Large Meteorite Impacts and Planetary Evolution VI
CONTAINS OPEN ACCESS
This volume represents the proceedings of the homonymous international conference on all aspects of impact cratering and planetary science, which was held in October 2019 in Brasília, Brazil. The volume contains a sizable suite of contributions dealing with regional impact records (Australia, Sweden), impact craters and impactites, early Archean impacts and geophysical characteristics of impact structures, shock metamorphic investigations, post-impact hydrothermalism, and structural geology and morphometry of impact structures—on Earth and Mars. Many contributions report results from state-of-the-art investigations, for example, several that are based on electron backscatter diffraction studies, and deal with new potential chronometers and shock barometers (e.g., apatite). Established impact cratering workers and newcomers to the field will appreciate this multifaceted, multidisciplinary collection of impact cratering studies.
The first microseconds of a hypervelocity impact
Published:August 02, 2021
Marie Arnika Gärtner, Matthias Ebert*, Martin Schimmerohn, Stefan Hergarten, Frank Schäfer, Thomas Kenkmann, Max Gulde, 2021. "The first microseconds of a hypervelocity impact", Large Meteorite Impacts and Planetary Evolution VI, Wolf Uwe Reimold, Christian Koeberl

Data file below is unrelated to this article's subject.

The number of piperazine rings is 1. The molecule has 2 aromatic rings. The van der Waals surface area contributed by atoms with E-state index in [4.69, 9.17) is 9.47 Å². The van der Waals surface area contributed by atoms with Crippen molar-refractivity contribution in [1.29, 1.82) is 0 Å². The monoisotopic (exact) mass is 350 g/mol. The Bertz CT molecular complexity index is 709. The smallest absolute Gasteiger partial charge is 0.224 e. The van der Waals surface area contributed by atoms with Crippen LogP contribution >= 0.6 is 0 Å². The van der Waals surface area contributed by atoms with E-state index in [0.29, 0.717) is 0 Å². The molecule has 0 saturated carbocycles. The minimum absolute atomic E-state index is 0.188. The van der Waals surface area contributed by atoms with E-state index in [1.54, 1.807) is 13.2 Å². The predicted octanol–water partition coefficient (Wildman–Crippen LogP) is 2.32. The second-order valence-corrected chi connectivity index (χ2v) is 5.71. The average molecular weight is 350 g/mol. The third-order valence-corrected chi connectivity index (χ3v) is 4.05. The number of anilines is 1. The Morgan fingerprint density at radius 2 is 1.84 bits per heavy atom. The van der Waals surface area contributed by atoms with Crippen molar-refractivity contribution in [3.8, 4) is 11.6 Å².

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The earliest ejection process of impact cratering involves very high pressures and temperatures and causes near-surface material to be ejected faster than the initial impact velocity. On Earth, such material may be found hundreds to even thousands of kilometers away from the source crater as tektites. The mechanism yielding such great distances is not yet fully understood. Hypervelocity impact experiments give insights into this process, particularly as the technology necessary to record such rapid events in high temporal and spatial resolution has recently become available. To analyze the earliest stage of this hypervelocity process, two series of experiments were conducted with a two-stage light-gas gun, one using aluminum and the other using quartzite as target material. The vertical impacts of this study were recorded with a high-speed video camera at a temporal resolution of tens of nanoseconds for the first three microseconds after the projectile’s contact with the target. The images show a self-luminous, ellipsoidal vapor cloud expanding uprange. In order to obtain angle-resolved velocities of the expanding cloud, its entire front and the structure of the cloud were systematically investigated. The ejected material showed higher velocities at high angles to the target surface than at small angles, providing a possible explanation for the immense extent of the strewn fields.